According to the Rudd Center for Food Policy and Obesity at the University of Connecticut, Black and Hispanic youth are exposed to a significantly higher volume of food advertisements than their white counterparts, and are also disproportionately targeted with food companies’ least nutritious products, like sugary drinks, fast food, and candy, in turn contributing to health disparities in these communities.

A January 2019 report authored in part by the Rudd Center’s Dr. Jennifer L. Harris says “companies that view advertising of nutritionally poor brands to multicultural consumers as a business opportunity, should weigh that opportunity against the resulting costs to these communities.”

Experts from the Council on Black Health at Drexel University and the Salud America! University of Texas Health Science Center at San Antonio also coauthored the report.

Now, amid a seemingly endless pandemic, UGC’s COVID-19 relief efforts are just a continuation of its work providing what Allen calls 

“culturally competent” food to underserved communities.

UGC program director Lauralyn Clawson helps pack edible flowers for collective-supported agriculture, or CSA, boxes that are sold to the community.Credit: Adam M. Rhodes

The CSA boxes, which are either picked up or delivered on Saturdays, contain roughly a dozen seasonal vegetables from UGC farms, along with microgreens, fruit, and additional vegetables from community partners and farmers with UGC’s incubator, Farmers for Chicago.Credit: Adam M. Rhodes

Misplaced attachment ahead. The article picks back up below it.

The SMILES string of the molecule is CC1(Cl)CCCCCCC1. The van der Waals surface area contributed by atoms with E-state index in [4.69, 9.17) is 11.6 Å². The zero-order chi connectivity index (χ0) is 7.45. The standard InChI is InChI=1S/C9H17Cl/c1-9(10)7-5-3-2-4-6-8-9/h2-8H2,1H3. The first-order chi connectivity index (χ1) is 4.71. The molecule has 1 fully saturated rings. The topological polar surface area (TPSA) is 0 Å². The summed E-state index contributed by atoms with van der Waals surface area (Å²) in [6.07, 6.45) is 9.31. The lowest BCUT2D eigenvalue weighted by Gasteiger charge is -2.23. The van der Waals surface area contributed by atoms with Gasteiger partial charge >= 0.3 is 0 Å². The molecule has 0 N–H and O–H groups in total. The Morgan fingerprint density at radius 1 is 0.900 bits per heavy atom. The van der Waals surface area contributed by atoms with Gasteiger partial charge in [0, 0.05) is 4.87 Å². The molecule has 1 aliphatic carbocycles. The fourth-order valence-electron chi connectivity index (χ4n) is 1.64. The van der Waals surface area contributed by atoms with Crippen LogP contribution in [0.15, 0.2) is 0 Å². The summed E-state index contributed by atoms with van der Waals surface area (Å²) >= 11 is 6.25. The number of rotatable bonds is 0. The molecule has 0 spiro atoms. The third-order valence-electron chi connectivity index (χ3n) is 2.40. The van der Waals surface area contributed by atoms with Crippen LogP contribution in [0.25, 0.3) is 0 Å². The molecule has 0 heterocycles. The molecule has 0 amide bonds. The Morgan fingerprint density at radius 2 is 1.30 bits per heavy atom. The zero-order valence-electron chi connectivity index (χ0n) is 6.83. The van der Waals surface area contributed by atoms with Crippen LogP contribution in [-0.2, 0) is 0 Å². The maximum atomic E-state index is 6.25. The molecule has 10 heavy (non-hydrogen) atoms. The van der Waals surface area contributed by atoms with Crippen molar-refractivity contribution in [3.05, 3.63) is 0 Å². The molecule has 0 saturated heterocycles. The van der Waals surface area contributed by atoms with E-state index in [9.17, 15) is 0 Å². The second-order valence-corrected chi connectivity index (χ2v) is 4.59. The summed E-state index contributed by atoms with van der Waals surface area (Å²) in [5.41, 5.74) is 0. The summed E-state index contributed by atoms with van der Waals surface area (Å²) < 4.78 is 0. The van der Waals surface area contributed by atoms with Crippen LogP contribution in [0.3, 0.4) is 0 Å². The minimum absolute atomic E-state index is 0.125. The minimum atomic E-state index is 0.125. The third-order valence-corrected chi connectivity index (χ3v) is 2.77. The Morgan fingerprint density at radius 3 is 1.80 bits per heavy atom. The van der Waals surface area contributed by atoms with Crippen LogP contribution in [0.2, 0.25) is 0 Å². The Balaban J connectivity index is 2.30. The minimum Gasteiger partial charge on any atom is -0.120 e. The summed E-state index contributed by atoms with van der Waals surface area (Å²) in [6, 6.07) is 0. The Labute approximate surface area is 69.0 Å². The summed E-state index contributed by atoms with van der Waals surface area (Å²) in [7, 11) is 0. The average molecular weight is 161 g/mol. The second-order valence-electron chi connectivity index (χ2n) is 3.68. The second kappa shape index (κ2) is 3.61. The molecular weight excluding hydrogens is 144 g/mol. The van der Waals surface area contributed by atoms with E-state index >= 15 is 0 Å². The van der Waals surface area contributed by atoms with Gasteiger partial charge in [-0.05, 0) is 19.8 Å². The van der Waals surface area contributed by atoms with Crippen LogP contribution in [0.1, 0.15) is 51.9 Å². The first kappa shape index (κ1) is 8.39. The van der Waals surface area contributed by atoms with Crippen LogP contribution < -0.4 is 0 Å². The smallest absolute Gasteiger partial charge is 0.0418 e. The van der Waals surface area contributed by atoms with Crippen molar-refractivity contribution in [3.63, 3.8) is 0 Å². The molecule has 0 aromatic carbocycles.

Almost as a testament to their purpose, UGC has been able to bolster its work and expand amid the pandemic and the additional compounding crises. In early August, UGC announced it was partnering with Green Era to cultivate a seven-acre farm as part of a nine-acre renewable energy and urban farming campus in the Auburn Gresham community.

According to the announcement, the $32 million project will create more than 40 permanent jobs and 240 initial construction jobs in the community, and will also produce year-round, low-cost organic produce, as well as educational programming.

Green Era cofounder Jason Feldman says the organization’s partnership on the project goes back to its founding, which included Allen herself. Green Era, Feldman says, focuses on providing nutrient-rich compost to local food producers.

“This project really, really well sort of defines [the new green economy] because it shows in a very tangible way how taking small little stuff like recycling organics can make this impact in the community that has seen loss of industry for decades,” Feldman says.

Addressing food insecurity in Chicago was a top campaign priority for former Chicago mayor Rahm Emanuel in 2011, when his administration set their sights on so-called food deserts, places without nearby access to a grocery store. But as Allen pointed out, using that metric can paint an unclear picture about the true scope of food security in a community.

“You can open a grocery store in a food-insecure community, but that doesn’t change its food insecure status,” Allen says.

According to data on food deserts from the city, the Auburn Gresham community in which the new urban farming campus will sit is not considered a food desert, she says, “but it absolutely is.”